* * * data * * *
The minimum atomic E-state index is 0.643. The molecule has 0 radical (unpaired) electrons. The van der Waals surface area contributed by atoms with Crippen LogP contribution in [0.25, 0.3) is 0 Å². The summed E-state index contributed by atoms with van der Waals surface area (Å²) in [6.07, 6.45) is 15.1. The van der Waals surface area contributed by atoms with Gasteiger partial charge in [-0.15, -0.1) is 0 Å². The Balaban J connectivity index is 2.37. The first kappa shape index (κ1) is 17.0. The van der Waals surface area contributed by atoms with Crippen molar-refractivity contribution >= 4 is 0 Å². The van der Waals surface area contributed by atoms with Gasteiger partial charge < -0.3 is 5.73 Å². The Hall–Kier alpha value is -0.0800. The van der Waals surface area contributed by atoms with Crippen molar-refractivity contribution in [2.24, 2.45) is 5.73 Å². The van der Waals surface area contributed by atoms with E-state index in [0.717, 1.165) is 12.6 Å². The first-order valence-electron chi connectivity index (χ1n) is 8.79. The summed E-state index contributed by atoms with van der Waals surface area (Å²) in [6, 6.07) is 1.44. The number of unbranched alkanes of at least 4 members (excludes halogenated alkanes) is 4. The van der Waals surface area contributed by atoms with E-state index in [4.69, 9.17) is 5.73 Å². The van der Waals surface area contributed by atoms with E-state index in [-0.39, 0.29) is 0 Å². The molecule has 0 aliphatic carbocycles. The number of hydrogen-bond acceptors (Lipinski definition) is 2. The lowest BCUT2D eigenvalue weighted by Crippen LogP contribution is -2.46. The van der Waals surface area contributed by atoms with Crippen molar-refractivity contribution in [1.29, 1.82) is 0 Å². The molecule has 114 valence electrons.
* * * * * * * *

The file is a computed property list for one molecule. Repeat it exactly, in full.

The minimum atomic E-state index is 0.643. The molecule has 0 radical (unpaired) electrons. The van der Waals surface area contributed by atoms with Crippen LogP contribution in [0.25, 0.3) is 0 Å². The summed E-state index contributed by atoms with van der Waals surface area (Å²) in [6.07, 6.45) is 15.1. The van der Waals surface area contributed by atoms with Gasteiger partial charge in [-0.15, -0.1) is 0 Å². The Balaban J connectivity index is 2.37. The first kappa shape index (κ1) is 17.0. The van der Waals surface area contributed by atoms with Crippen molar-refractivity contribution >= 4 is 0 Å². The van der Waals surface area contributed by atoms with Gasteiger partial charge < -0.3 is 5.73 Å². The Hall–Kier alpha value is -0.0800. The van der Waals surface area contributed by atoms with Crippen molar-refractivity contribution in [2.24, 2.45) is 5.73 Å². The van der Waals surface area contributed by atoms with E-state index in [0.717, 1.165) is 12.6 Å². The first-order valence-electron chi connectivity index (χ1n) is 8.79. The summed E-state index contributed by atoms with van der Waals surface area (Å²) in [6, 6.07) is 1.44. The number of unbranched alkanes of at least 4 members (excludes halogenated alkanes) is 4. The van der Waals surface area contributed by atoms with E-state index in [4.69, 9.17) is 5.73 Å². The van der Waals surface area contributed by atoms with E-state index in [-0.39, 0.29) is 0 Å². The molecule has 0 aliphatic carbocycles. The number of hydrogen-bond acceptors (Lipinski definition) is 2. The lowest BCUT2D eigenvalue weighted by Crippen LogP contribution is -2.46. The van der Waals surface area contributed by atoms with Crippen molar-refractivity contribution in [1.29, 1.82) is 0 Å². The molecule has 114 valence electrons.